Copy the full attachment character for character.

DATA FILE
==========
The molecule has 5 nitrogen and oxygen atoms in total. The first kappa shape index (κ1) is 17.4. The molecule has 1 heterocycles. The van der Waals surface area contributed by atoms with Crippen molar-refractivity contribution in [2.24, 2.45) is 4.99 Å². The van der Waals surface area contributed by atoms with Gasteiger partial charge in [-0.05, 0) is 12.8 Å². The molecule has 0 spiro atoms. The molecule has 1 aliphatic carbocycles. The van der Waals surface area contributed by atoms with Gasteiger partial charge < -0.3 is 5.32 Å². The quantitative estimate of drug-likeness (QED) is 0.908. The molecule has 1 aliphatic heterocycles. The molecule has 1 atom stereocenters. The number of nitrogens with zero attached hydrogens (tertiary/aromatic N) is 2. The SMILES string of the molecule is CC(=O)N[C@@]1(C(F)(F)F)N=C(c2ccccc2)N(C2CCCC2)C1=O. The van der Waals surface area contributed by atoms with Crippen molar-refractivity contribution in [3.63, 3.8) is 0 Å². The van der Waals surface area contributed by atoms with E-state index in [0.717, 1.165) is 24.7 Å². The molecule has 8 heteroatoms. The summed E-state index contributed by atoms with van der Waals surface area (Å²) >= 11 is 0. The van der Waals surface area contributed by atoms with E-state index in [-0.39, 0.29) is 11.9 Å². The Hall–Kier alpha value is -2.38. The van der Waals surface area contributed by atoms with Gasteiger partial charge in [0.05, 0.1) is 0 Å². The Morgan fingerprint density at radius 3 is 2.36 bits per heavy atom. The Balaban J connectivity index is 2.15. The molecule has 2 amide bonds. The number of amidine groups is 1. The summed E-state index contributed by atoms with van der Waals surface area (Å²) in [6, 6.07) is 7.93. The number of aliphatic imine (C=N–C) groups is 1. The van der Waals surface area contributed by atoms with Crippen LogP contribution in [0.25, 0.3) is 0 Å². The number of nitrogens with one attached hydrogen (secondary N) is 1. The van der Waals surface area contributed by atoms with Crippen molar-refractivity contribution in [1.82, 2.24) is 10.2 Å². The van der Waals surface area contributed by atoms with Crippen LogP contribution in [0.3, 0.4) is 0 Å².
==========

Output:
The molecule has 5 nitrogen and oxygen atoms in total. The first kappa shape index (κ1) is 17.4. The molecule has 1 heterocycles. The van der Waals surface area contributed by atoms with Crippen molar-refractivity contribution in [2.24, 2.45) is 4.99 Å². The van der Waals surface area contributed by atoms with Gasteiger partial charge in [-0.05, 0) is 12.8 Å². The molecule has 0 spiro atoms. The molecule has 1 aliphatic carbocycles. The van der Waals surface area contributed by atoms with Gasteiger partial charge < -0.3 is 5.32 Å². The quantitative estimate of drug-likeness (QED) is 0.908. The molecule has 1 aliphatic heterocycles. The molecule has 1 atom stereocenters. The number of nitrogens with zero attached hydrogens (tertiary/aromatic N) is 2. The SMILES string of the molecule is CC(=O)N[C@@]1(C(F)(F)F)N=C(c2ccccc2)N(C2CCCC2)C1=O. The van der Waals surface area contributed by atoms with Crippen molar-refractivity contribution in [3.63, 3.8) is 0 Å². The van der Waals surface area contributed by atoms with E-state index in [0.717, 1.165) is 24.7 Å². The molecule has 8 heteroatoms. The summed E-state index contributed by atoms with van der Waals surface area (Å²) >= 11 is 0. The van der Waals surface area contributed by atoms with E-state index in [-0.39, 0.29) is 11.9 Å². The Hall–Kier alpha value is -2.38. The van der Waals surface area contributed by atoms with Gasteiger partial charge in [0.05, 0.1) is 0 Å². The Morgan fingerprint density at radius 3 is 2.36 bits per heavy atom. The Balaban J connectivity index is 2.15. The molecule has 2 amide bonds. The number of amidine groups is 1. The summed E-state index contributed by atoms with van der Waals surface area (Å²) in [6, 6.07) is 7.93. The number of aliphatic imine (C=N–C) groups is 1. The van der Waals surface area contributed by atoms with Crippen LogP contribution in [0.25, 0.3) is 0 Å². The number of nitrogens with one attached hydrogen (secondary N) is 1. The van der Waals surface area contributed by atoms with Crippen molar-refractivity contribution in [1.82, 2.24) is 10.2 Å². The van der Waals surface area contributed by atoms with Crippen LogP contribution in [0.3, 0.4) is 0 Å².